TaylorIntegration.jl

Taylor's method for ODE initial value problems in Julia

Jorge A. Pérez and Luis Benet

Instituto de Ciencias Físicas

Universidad Nacional Autónoma de México

Thanks: DGAPA-UNAM: IG-100616, and CONACYT.

Motivation

Taylor's method provides a high accuracy method for the integration of initial value problems.

The error in each step of the integration can be made close to the round-off error.

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Apophis

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Important close approach April 13th, 2029.

Taylor's method

Consider the initial value problem

\begin{equation*} \dot{x} = f(x, t), \qquad x(0) = x_0. \end{equation*}

Approximate locally the solution by a (Taylor) polynomial in $t$

\begin{equation*} x(t) = \sum_{n=0}\, x_{[n]}\, t^n. \end{equation*}

Using the Taylor expansion of $f(x(t),t)$ around $t=0$

\begin{equation*} f(x(t), t) = \sum_{n=0}\, f_{[n]}\, t^n, \end{equation*}

we arrive at the recursion relation

\begin{equation*} x_{[n+1]} = \frac{f_{[n]}}{n+1}, \qquad x_{[0]} = x_0. \end{equation*}

We use TaylorSeries.jl to obtain the expansion of $f(x(t),t)$ around a given value of $t$.

To assure convergence of the series, the coefficients $x_{[n]}$ must be computed to a large enough order.

The time step is determined through the last computed coefficients, $ | x_{[n]} h^n | \leq \epsilon$, then

\begin{equation*} h \leq \min\Big\{ \Big(\frac{\epsilon}{x_{[n]}}\Big)^{1/n}, \,\Big(\frac{\epsilon}{x_{[n-1]}}\Big)^{1/(n-1)}\Big\}. \end{equation*}

Note that higher order of the Taylor expansion provides a larger time step.

A blackboard example

Let's consider the equation

\begin{equation*} \dot{x} = -x, \qquad x(0) = 1 \end{equation*}

whose solution is $x(t) = \exp(-t)$.

Clearly, $x_{[0]}=1$ and $f_{[n]} = -x_{[n]}$. Then,

\begin{eqnarray*} x_{[k+1]} & = & \frac{f_{[k]}}{k+1} = -\frac{x_{[k]}}{k+1} = (-1)^2\frac{x_{[k-1]}}{k (k+1)}\\ & = & \dots = (-1)^{k+1} \frac{x_{[0]}}{(k+1)!} = \frac{(-1)^{k+1}}{(k+1)!}, \end{eqnarray*}

which is the (k+1)-Taylor coefficient of $x(t) = \exp(-t)\,$.

Jet transport

Jet transport is a tool that allows the propagation under the flow of a small neighborhood in phase space around a given initial condition, instead of propagating single initial conditions only.

To compute the propagation of $\mathbf{x}_0+\delta\mathbf{x}$, where $\delta\mathbf{x}$ are independent small displacements in phase space, one has to solve high-order variational equations. The idea is to treat $\mathbf{x}_0+\delta\mathbf{x}$ as a (truncated) polynomial in the $\delta\mathbf{x}$ variables.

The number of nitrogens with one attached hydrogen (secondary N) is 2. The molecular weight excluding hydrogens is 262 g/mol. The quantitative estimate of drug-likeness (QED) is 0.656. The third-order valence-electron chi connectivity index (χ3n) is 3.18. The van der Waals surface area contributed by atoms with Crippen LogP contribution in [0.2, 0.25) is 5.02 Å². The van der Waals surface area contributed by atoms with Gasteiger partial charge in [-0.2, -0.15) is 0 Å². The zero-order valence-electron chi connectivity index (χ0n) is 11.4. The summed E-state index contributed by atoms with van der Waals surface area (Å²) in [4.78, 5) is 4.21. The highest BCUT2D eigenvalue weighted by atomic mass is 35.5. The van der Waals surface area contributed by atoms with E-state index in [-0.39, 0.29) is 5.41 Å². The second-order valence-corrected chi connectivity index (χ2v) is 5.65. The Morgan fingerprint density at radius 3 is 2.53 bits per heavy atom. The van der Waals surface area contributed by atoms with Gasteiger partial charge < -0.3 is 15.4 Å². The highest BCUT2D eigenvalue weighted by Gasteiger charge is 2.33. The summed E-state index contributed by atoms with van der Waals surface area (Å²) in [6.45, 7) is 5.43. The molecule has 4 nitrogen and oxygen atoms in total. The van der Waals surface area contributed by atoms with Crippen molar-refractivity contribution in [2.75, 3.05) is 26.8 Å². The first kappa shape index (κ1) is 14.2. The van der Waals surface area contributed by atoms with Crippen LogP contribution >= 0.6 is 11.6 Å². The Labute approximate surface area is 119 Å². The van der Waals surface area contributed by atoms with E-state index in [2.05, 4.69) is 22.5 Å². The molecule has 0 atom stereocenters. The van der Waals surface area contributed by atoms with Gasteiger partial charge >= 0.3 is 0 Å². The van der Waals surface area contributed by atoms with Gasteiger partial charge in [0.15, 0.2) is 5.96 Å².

Jet transport works with any ordinary differential equations integrator, provided the computations can be done using polynomial algebra.

An example

From D. Pérez-Palau et al, Celest. Mech, Dyn. Astron. 123, 239-262 (2015).

Let us consider the differential equations for the harmonic oscillator:

\begin{eqnarray*} \dot{x} & = & y, \\ \dot{y} & = & -x, \end{eqnarray*}

with the initial condition $\mathbf{x}_0=[x_0, y_0]^T$.

Euler's method corresponds to:

\begin{equation*} \mathbf{x}_{n+1} = \mathbf{x}_n + h \,\mathbf{f}(\mathbf{x}_n). \end{equation*}

Instead of the initial condition, we consider the polynomial

\begin{equation*} P_{0,\mathbf{x}_0}\,(\delta\mathbf{x}) = [x_0+\delta x, y_0 + \delta y]^T. \end{equation*}

Then,

\begin{eqnarray*} \mathbf{x}_1 &=& P_{h, \mathbf{x}_0}(\delta\mathbf{x}) = P_{0,\mathbf{x}_0}(\delta\mathbf{x}) + h\, \mathbf{f}(P_{0,\mathbf{x}_0}(\delta\mathbf{x}))\\ & = & \left( \begin{array}{c} x_0 + h y_0 \\ y_0 - h x_0 \end{array} \right) + \left( \begin{array}{cc} 1 & h \\ -h & 1 \end{array} \right) \left( \begin{array}{c} \delta x\\ \delta y \end{array} \right). \end{eqnarray*}

At each step of Taylor's method, we can write

\begin{equation*} \phi(t_n+h; \mathbf{x}_n) = \sum_{i=0}^p \mathbf{x}^{(i)}(\mathbf{x}_n, t_n) \,h^i. \end{equation*}

The Lorenz system

\begin{eqnarray*} \dot{x_1} & = & σ (x_2-x_1), \\ \dot{x_2} & = & x_1 (ρ-x_3)-x_2, \\ \dot{x_3} & = & x_1 x_2-β x_3. \end{eqnarray*}
In [1]:
#Pkg.add("TaylorIntegration.jl")

# Some experimental things used are here
# Pkg.checkout("TaylorIntegration", "jp/poincare")
using TaylorIntegration, BenchmarkTools

using Plots
INFO: Recompiling stale cache file /Users/Jorge/.julia/lib/v0.6/TaylorSeries.ji for module TaylorSeries.
In [2]:
#Lorenz system parameters and ODE:
const σ, β, ρ = 16.0, 4.0, 45.92

function lorenz!(t, x, dx)
    dx[1] = σ*(x[2]-x[1])
    dx[2] = x[1]*(ρ-x[3])-x[2]
    dx[3] = x[1]*x[2]-β*x[3]
    nothing
end
Out[2]:
lorenz! (generic function with 1 method)
In [3]:
const x0 = [19.0, 20.0, 50.0] #the initial condition

const t0 = 0.0   #the initial time

const tmax = 100.0 #final time of integration
Out[3]:
100.0
In [4]:
@time tv, xv = taylorinteg(lorenz!, x0, t0, tmax, 28, 1e-20; 
    maxsteps=10000);
  0.679648 seconds (3.37 M allocations: 341.860 MiB, 6.05% gc time)
In [5]:
plotlyjs()
plot(xv[:,1], xv[:,2], xv[:,3])
title!("Lorenz attractor")